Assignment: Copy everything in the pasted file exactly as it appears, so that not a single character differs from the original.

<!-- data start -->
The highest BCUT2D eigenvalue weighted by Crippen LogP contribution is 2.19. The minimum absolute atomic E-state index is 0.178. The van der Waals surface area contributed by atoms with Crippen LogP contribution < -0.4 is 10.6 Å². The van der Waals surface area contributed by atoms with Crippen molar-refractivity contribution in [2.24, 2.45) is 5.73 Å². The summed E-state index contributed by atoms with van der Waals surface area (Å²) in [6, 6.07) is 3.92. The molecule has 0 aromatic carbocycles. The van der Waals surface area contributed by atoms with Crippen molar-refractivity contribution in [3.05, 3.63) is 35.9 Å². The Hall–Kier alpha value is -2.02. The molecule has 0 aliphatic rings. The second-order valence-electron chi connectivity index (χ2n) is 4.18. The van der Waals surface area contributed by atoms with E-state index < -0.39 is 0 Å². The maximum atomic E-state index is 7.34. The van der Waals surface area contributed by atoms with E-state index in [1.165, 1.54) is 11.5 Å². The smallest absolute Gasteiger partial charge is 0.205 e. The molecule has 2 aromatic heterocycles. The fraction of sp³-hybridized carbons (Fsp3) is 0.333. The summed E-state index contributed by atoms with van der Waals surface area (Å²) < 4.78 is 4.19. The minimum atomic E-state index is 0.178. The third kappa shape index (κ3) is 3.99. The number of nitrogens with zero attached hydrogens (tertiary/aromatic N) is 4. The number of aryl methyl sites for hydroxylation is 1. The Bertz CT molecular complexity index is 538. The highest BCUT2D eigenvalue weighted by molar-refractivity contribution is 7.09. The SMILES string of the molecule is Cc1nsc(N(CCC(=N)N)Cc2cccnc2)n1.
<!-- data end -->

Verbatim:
The highest BCUT2D eigenvalue weighted by Crippen LogP contribution is 2.19. The minimum absolute atomic E-state index is 0.178. The van der Waals surface area contributed by atoms with Crippen LogP contribution < -0.4 is 10.6 Å². The van der Waals surface area contributed by atoms with Crippen molar-refractivity contribution in [2.24, 2.45) is 5.73 Å². The summed E-state index contributed by atoms with van der Waals surface area (Å²) in [6, 6.07) is 3.92. The molecule has 0 aromatic carbocycles. The van der Waals surface area contributed by atoms with Crippen molar-refractivity contribution in [3.05, 3.63) is 35.9 Å². The Hall–Kier alpha value is -2.02. The molecule has 0 aliphatic rings. The second-order valence-electron chi connectivity index (χ2n) is 4.18. The van der Waals surface area contributed by atoms with E-state index < -0.39 is 0 Å². The maximum atomic E-state index is 7.34. The van der Waals surface area contributed by atoms with E-state index in [1.165, 1.54) is 11.5 Å². The smallest absolute Gasteiger partial charge is 0.205 e. The molecule has 2 aromatic heterocycles. The fraction of sp³-hybridized carbons (Fsp3) is 0.333. The summed E-state index contributed by atoms with van der Waals surface area (Å²) < 4.78 is 4.19. The minimum atomic E-state index is 0.178. The third kappa shape index (κ3) is 3.99. The number of nitrogens with zero attached hydrogens (tertiary/aromatic N) is 4. The number of aryl methyl sites for hydroxylation is 1. The Bertz CT molecular complexity index is 538. The highest BCUT2D eigenvalue weighted by molar-refractivity contribution is 7.09. The SMILES string of the molecule is Cc1nsc(N(CCC(=N)N)Cc2cccnc2)n1.